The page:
I’m also still planning to share fiction, poetry, scripts and all the rest whenever possible.

So, moving on to day one?

Does that work for everybody?


Thirty Day Film Challenge:

Day One: Your Favorite Film of All Time

Seven Samurai (1954)
Directed by: Akira Kurosawa
Starring: Toshiro Mifune, Takashi Shimura and Yoshio Inaba

It was difficult to choose one film over any other, and I’m not entirely sure I made the right choice, but this was the first title to pop into my head above all others, so I suppose that should count for something.  What’s important to me here is that I go with my instincts. The first answer to pop into my head is likely the correct one.

This is a beautiful, massive epic in every sense of the word. I cannot find a single thing wrong with it. The story is immediately gripping and doesn’t lose even a fraction of its momentum in spite of a fairly long running time (207 minutes). I can appreciate why so many sequels came out of the American remake (The Magnificent Seven). It’s the kind of story that you still want more of even after you’ve already been given a lot.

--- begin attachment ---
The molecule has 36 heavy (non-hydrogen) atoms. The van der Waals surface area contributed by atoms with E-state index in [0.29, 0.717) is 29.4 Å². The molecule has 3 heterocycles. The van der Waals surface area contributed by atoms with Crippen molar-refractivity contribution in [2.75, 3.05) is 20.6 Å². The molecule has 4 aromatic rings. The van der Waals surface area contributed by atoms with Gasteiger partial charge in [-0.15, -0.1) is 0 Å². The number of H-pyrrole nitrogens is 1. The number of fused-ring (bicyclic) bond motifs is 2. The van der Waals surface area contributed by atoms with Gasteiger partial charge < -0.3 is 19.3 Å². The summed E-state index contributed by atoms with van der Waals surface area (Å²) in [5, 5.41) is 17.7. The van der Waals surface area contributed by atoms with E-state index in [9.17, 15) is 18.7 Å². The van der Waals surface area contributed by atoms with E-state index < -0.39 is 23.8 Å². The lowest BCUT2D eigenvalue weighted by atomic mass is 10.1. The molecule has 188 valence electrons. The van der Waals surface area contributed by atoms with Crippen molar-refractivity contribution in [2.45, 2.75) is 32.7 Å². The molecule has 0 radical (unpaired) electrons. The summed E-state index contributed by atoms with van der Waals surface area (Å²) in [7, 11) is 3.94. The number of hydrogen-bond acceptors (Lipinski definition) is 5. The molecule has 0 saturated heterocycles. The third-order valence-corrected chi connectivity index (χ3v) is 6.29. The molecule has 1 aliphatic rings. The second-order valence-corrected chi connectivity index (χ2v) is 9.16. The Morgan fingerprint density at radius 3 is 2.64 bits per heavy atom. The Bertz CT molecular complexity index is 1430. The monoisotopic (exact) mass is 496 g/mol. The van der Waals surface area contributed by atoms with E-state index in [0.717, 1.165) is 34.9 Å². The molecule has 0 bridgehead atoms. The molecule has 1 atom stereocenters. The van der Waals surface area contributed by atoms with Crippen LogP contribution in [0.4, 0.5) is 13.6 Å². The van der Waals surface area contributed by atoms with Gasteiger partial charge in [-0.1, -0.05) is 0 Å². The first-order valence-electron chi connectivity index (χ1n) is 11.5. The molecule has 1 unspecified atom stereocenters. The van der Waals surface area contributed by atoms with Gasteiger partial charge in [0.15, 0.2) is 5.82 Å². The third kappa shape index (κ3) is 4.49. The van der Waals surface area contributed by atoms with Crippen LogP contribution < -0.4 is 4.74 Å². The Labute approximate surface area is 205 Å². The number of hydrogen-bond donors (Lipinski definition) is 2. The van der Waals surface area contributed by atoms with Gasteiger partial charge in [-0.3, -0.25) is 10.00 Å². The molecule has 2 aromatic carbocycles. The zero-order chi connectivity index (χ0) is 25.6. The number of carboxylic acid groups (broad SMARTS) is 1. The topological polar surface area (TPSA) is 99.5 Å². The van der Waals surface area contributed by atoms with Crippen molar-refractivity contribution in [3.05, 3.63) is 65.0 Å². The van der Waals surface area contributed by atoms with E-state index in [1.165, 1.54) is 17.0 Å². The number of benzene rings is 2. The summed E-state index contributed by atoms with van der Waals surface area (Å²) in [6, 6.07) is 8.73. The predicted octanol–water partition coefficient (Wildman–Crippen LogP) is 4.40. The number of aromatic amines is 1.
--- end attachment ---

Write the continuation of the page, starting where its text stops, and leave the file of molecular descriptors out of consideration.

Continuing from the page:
The cast is a huge part of that with Seven Samurai. Discovering Toshiro Mifune’s body of work has been one of the great movie-watching pleasures of the last ten or so years of my life.  He has a few awful movies under his belt, but I’ve yet to see something he’s awful.  Mifune was one of those rare talents who could be absolutely and completely in control of the entire movie when he’s on camera. His performance here is second only to his performance in Yojimbo. It’s electrifying and by far my favorite aspect of the whole movie. He’s not the only one. Every performance is absolutely essential in one way or another. Mifune cuts an imposing figure, but he doesn’t overshadow the rest of the cast and certainly not the entire film. Takashi Shimura is another of Japan’s great actors, and is at least somewhere on my list of favorite actors of all time, period. He gets some of the best lines in the film. His performance and by extension his character very quietly and effortlessly hold their own against everything else that’s going on.